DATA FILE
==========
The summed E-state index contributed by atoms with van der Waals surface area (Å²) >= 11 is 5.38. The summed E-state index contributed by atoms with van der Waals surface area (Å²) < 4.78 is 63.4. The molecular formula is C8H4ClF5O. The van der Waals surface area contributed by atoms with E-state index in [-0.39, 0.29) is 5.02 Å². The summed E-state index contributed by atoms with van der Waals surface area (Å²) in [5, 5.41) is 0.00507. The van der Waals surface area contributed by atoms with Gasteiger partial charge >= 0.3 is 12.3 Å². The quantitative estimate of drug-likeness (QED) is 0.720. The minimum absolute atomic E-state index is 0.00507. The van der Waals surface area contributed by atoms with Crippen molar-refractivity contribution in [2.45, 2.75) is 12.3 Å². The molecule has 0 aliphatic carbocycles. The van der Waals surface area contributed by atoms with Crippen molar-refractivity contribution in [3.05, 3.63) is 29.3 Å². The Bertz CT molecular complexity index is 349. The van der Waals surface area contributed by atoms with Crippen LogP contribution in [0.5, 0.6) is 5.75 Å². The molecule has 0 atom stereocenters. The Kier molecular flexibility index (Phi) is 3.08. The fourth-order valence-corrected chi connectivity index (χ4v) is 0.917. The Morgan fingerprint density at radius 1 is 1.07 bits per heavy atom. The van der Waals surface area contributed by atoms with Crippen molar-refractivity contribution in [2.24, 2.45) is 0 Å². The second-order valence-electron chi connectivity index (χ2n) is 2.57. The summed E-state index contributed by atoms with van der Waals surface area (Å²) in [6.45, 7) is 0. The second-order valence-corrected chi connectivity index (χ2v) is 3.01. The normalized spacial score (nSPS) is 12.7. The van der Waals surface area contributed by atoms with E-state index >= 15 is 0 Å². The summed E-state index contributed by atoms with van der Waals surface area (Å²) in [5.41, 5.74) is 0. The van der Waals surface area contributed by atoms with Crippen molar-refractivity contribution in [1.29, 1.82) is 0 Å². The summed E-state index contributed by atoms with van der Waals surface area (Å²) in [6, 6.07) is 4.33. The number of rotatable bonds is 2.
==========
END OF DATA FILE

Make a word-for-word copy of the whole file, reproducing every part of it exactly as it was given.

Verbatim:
The summed E-state index contributed by atoms with van der Waals surface area (Å²) >= 11 is 5.38. The summed E-state index contributed by atoms with van der Waals surface area (Å²) < 4.78 is 63.4. The molecular formula is C8H4ClF5O. The van der Waals surface area contributed by atoms with E-state index in [-0.39, 0.29) is 5.02 Å². The summed E-state index contributed by atoms with van der Waals surface area (Å²) in [5, 5.41) is 0.00507. The van der Waals surface area contributed by atoms with Gasteiger partial charge >= 0.3 is 12.3 Å². The quantitative estimate of drug-likeness (QED) is 0.720. The minimum absolute atomic E-state index is 0.00507. The van der Waals surface area contributed by atoms with Crippen molar-refractivity contribution in [2.45, 2.75) is 12.3 Å². The molecule has 0 aliphatic carbocycles. The van der Waals surface area contributed by atoms with Crippen molar-refractivity contribution in [3.05, 3.63) is 29.3 Å². The Bertz CT molecular complexity index is 349. The van der Waals surface area contributed by atoms with Crippen LogP contribution in [0.5, 0.6) is 5.75 Å². The molecule has 0 atom stereocenters. The Kier molecular flexibility index (Phi) is 3.08. The fourth-order valence-corrected chi connectivity index (χ4v) is 0.917. The Morgan fingerprint density at radius 1 is 1.07 bits per heavy atom. The van der Waals surface area contributed by atoms with Crippen molar-refractivity contribution in [2.24, 2.45) is 0 Å². The second-order valence-electron chi connectivity index (χ2n) is 2.57. The summed E-state index contributed by atoms with van der Waals surface area (Å²) in [6.45, 7) is 0. The second-order valence-corrected chi connectivity index (χ2v) is 3.01. The normalized spacial score (nSPS) is 12.7. The van der Waals surface area contributed by atoms with E-state index >= 15 is 0 Å². The summed E-state index contributed by atoms with van der Waals surface area (Å²) in [5.41, 5.74) is 0. The van der Waals surface area contributed by atoms with Crippen molar-refractivity contribution in [1.29, 1.82) is 0 Å². The summed E-state index contributed by atoms with van der Waals surface area (Å²) in [6, 6.07) is 4.33. The number of rotatable bonds is 2.